What is tripel beer? Is it good? Triple of what? These are only some questions we will answer about tripel beer today. So, if you want to know more about this beer, you do not need to worry. This discussion will be all about it!
With that, let us not delay anymore. Let us get to know the tripel beer now!
What is in a Name? The Tripel Beer Name
Before we get to the bottom of this beer, let us get to the bottom of its name.
One of the first problems with this beer is how to say its name. Tripel is similar to how one spells triple. Now, this similarity confuses many. The two get spelled alike, but there is still a difference. With that, many assume the same with how the two gets said. Well, it’s not! Despite the difference in spelling, the two have the same pronunciation.
On the other hand, no one seems to be sure how this beer got its name. However, there are a few theories. Here are some:
- One is that it refers to how much maltthis beer has. This beer supposedly has three times more malt than most beers.
- The other is that it alludes to the original gravity. Hence, the potential ABV.
- Another is that it supposedly refers to the strength of somethingin the beer.
What is the Tripel Beer?
We now got that out of the way. Now, let us jump right into getting to know this beer.
The Basics of the Tripel Beer
The tripel beer is a Belgian style of beer. With that, as you can guess, it does not point to a single bottle. Different tripel beers will likely sport their own uniqueness. However, we will discuss here what one could generally expect.
|4.5 to 7 SRM
|1.075 to 1.085
|1.008 to 1.014
|20 to 40
|8% to 10%
|Yellow to Gold Hue
|Spicy and Fruity
|Spicy, Fruity, Malty, Boozy, and Bitter
|Creamy and Medium-Bodied
|Serving & Storage Temp.
|40 to 45° F (4 to 7° C)
|1 to 4 Years
|Seafood & Spiced Dishes
A Closer Look at the Tripel Beer
As you can see from the chart, its color range is from 4.5 to 7 SRM. With that, it should not be surprising why this beer sometimes gets called a pale or golden ale that is strong.
On the other hand, this beer has an original gravity of 1.075 to 1.085 and a final gravity of 1.008 to 1.014.
As for its IBU, it has a range of 20 to 40. In other words, the bitterness of this beer falls in the normal range. It might be a strong beer, but it is not particularly bitter.
Moving on to its ABV, it has around 8% to 10%. Generally, beers only fall in the 4% to 6% range. With that, one could say this beer has a high alcohol content compared to most beers. (Compared to other popular alcoholic drinks like wines, its ABV is nothing to be worried about, though.)
As for its flavors and aroma, one can mostly expect spicy but fruity notes. However, remember that these are only two of this beer’s notes. There is much more to expect when it comes to flavors and aromas with this beer. After all, this beer is well-known for its array of notes from its short list of ingredients.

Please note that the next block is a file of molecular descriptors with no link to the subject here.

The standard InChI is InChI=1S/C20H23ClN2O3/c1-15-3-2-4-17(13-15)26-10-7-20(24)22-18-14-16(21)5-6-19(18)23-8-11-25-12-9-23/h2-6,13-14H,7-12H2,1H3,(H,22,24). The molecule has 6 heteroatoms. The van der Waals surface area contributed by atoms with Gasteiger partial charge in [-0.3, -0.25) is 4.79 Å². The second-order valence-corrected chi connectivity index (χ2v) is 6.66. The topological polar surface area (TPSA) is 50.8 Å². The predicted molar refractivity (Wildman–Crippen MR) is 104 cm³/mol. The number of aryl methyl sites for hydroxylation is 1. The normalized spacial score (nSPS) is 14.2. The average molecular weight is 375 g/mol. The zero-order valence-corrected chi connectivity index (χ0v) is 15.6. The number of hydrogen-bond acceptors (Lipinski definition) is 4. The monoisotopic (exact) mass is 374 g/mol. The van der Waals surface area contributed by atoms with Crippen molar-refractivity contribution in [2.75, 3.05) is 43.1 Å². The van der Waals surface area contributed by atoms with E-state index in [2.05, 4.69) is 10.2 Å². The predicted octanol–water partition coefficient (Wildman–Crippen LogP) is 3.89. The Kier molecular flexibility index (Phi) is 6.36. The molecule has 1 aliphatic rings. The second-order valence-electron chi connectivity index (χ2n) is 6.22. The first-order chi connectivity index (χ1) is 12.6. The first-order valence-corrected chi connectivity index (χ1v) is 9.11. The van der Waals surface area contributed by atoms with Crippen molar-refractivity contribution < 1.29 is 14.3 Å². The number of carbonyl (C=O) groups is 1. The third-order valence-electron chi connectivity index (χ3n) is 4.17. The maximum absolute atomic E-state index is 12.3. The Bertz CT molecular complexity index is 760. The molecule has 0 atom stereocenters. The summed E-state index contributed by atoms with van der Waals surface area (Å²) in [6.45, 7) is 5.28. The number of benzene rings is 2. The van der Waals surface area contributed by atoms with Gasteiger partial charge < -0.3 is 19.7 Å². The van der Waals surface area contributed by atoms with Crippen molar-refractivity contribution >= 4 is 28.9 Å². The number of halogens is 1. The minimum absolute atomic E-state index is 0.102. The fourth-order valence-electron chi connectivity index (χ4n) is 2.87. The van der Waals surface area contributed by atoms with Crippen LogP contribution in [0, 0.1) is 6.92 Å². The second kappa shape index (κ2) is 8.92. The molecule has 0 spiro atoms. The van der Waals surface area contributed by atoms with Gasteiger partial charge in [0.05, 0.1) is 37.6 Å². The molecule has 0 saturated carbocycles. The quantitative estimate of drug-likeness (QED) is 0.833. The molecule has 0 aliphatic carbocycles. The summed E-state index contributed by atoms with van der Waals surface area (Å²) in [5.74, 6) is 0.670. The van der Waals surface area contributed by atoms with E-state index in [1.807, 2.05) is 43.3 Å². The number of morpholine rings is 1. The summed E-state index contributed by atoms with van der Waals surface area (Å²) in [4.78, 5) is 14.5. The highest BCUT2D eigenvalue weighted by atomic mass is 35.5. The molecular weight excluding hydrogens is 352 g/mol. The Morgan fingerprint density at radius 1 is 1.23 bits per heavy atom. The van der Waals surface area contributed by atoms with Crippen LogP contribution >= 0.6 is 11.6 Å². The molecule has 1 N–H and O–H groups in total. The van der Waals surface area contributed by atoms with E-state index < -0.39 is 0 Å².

On the flip side, its mouthfeel also offers some complexity. This beer is medium-bodied, making it not too light or too rich. One could say it has the right amount of smoothness to it.
Finally, when it comes to serving and enjoying this beer, it would be best to consume it within 1 to 4 years. On the other hand, it is best chilled at around 40° F to 45° F and served with dishes like:
- Seared Scallops
- Mashed Potatoes
Tripel VS. Triple IPA
Before we move on, let us briefly address the confusion between tripels and triple IPAs. After all, as the two have similar names, it could be easy to get them confused.
Despite the similarity in the names of these beers, the two are different beers with many, well, differences.
For one, while tripels have already been with us for a long time, triple IPAs are new to the scene. For another, while what gets tripled (if there is any) is not clear with tripels, we are sure the triple in triple IPAs refers to hops.
Tripel Beers to Try Out
After all that tripel beer talk, it is time for you to get up close and personal with this beer. That is, to take a sip of it and experience it yourself! Well, allow us to help you with that. Here are some tripel beers you might want to give a shot:
- Tripel Van De Garre.This tripel boasts 11% ABV and notes of apricots, peaches, and pears!
- Trappist Tripel.This tripel sports a 9.5% ABV and notes of candy sugar, toffee, and bubblegum.
- Gouden Carolus Tripel.This tripel offers 9% ABV and notes of light-colored fruits (i.e., bananas, peaches, pears, etc.)
- Tripel Karmeliet.This tripel has an 8.4% ABV and a myriad of fruity notes (i.e., apricots, bananas, peaches, pineapples, oranges, etc.)
- Ondineke Oilsjtersen Tripel.This tripel holds an 8.5% ABV and floral and spicy notes.
These are only some tripels to try, though. There are many more out there you ought to try! Do not limit yourself to these tripels. If you cannot find these in your local shop or come to finish them all, do not be afraid to explore!
What is tripel beer? Today, we answered this buzzing beer concern and got to know the tripel beer. It is not the only beer worth knowing, though. There are many more!
Do you want to know the other great beers out there? Well, we could help you with that! Go and check out our other talks!
Sybil R Higgins graduated from the University of Chicago with an English major. Since joining Unknown Brewing, she’s taken up homebrewing. She’s still an amateur, sticking to extract recipes and brewing light pilsners. But she’s a better beer consumer.